Monday, January 17, 2005

JB16616 - Jason #24:John 8:58 

(16616) Jason BeDuhn [Date: Mon Jan 17, 2005 4:32 pm] (Re: John 8:58 - Jason #24)


There is precious little new in your post #23, and it is my intention to expedite the conclusion of this discussion by avoiding as much as possible continuation of simply "Yes it is/No it isn't" or "Yes I did/No you didn't" exchanges. We have sunk deep into navel-gazing mode, arguing more about our argument than about the issues we aresupposed to be focused upon. So here is my answer to what I consider the most salient features in your post:

You say:
"In the rest of your post #23, you assert that I have not yet refuted your basic point," that is, that in normal, usual English syntax the be-verb does not stand alone at the end of a sentence with a preposed predicate complement, that for it to be so positioned constitutes "fractured" syntax. "I think I have done so, but I will revisit thematter in the rest of this post."

You offer very little that actually addresses this, besides two contemporary examples:

"While Eeyore Frets...
And Piglet Hesitates...
And Rabbit Calculates...
And Owl Pontificates...
Pooh Just _Is_."
--Benjamin Hoff, _The Tao of Pooh_ (emphasis in original)

"_Everything that ever was or ever will be_ already _exists_.... So
in God's world, all already _is_."-Guy Finley, _The Lost Secrets of Prayer_
(Llewellyn, 1998), 32, 33 (emphasis in original).

You then note:
"Perhaps you could argue that these examples are dissimilar to the conventional English translations of Psalm 89:2 LXX and John 8:58 in that the above examples italicize "is" for emphasis: "Pooh Just _Is_"; "all already _is_." I think such an "out" would be a stretch. The wording would carry essentially the same force without the italics; the use of italics simply makes more explicit or emphatic what is already evident as to the import of the word "is" in these two texts."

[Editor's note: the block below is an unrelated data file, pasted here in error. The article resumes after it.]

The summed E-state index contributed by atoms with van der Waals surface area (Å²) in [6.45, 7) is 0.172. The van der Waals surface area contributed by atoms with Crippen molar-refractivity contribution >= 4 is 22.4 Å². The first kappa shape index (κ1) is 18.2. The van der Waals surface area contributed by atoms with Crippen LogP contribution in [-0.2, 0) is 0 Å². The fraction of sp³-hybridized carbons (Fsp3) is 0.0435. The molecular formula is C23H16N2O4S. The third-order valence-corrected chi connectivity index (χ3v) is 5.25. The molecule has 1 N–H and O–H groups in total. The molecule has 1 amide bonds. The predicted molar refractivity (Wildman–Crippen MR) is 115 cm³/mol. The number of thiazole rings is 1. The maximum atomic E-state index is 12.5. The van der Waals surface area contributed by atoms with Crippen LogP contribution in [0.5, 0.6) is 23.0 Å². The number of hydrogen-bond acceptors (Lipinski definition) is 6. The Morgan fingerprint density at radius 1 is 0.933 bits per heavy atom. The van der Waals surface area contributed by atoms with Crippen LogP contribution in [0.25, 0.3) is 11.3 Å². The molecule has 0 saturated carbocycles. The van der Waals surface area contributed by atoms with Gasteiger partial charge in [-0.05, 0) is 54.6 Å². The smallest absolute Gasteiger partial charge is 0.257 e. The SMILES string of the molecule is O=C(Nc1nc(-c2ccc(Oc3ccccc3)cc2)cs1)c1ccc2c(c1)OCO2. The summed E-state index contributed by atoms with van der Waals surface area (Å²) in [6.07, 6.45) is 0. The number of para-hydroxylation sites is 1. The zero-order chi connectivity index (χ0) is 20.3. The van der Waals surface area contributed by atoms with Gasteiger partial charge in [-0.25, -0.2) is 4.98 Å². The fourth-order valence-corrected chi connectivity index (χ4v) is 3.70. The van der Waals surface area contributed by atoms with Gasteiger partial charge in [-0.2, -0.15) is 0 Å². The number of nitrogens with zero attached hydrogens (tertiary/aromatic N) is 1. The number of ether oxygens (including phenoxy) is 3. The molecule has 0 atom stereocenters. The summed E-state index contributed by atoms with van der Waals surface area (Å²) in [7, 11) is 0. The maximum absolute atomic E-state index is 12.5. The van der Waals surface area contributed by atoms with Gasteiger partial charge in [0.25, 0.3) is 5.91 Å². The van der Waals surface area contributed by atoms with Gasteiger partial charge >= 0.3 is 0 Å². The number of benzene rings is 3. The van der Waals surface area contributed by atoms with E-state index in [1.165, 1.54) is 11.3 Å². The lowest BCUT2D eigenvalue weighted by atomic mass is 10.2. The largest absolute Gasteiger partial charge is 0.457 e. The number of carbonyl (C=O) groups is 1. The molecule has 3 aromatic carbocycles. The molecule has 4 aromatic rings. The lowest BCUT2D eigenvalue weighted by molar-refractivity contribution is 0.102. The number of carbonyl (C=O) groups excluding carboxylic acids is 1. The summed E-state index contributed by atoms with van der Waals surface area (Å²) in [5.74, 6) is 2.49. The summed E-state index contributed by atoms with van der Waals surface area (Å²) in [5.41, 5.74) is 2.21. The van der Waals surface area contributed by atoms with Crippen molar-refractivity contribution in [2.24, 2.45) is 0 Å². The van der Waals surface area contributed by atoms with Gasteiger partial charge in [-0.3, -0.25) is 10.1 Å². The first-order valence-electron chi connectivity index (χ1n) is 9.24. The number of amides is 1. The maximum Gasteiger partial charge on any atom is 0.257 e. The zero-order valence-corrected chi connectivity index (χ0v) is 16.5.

So you knew going in that there's something up with these two texts, something that makes them italicize the "is." That something is the recognition by the authors that they are employing "is" ungrammatically, precisely as you say for emphasis, to make a point; and when the second author wishes to state the same point with the emphasis elsewhere, he employs "exists." So thank you for making my point for me. Now perhaps you will argue that the same is true of John 8:58, that it was written ungrammatically for emphasis. But there is nothing ungrammatical about the Greek. The the emphatic ungrammaticality (if that's a word) is introduced by the contemporary translators -- my point all along.

You then say:

"I did not say that the word *order* of most English translations of John 8:58 was unusual or odd. I said that one might fairly describe "the wording" that way. Likewise, I said that "the wording" of the Greek was unusual, not the word *order*. Here is the whole paragraph from my post #5:

"I would be happy with an assessment of the wording of the traditional translation of John 8:58 that described it as unusual or even odd. The reason I could accept such an assessment is that I think the wording of the original text is also unusual. In the end, how we resolve the issue of the propriety of the English rendering depends on how we understand the original language text. You think that the Greek wording of John 8:58 follows a perfectly normal Greek idiom. I do not, and that is the root of our real difference over this text" (p. 50).

Now Rob, since the context of your remarks in post 5 was our discussion of word order, it is natural to take your reference to wording in that immediate context as referring to order. But whatever you meant, the simple acknowledgment that the "wording" of the English translations as "unusual or odd" irreversibly puts the burden of proof on you to defend it, as I have said all along. No counting up of translations shifts that burden anywhere else, as I said way back at the beginning of all this, because those translations are made within tradition of translation and interpretation that make enumeration an illegitimate source of "evidence" on the question. You quote here again your assertion that the "wording" of the Greek is "unusual" and that you do not accept that that wording is "a perfectly normal Greek idiom." I have asked you repeatedly to identify precisely what is unusual and abnormal about that wording, and you have never offered an answer, of any kind, plain and simple. You say you will now answer, and I look forward to it.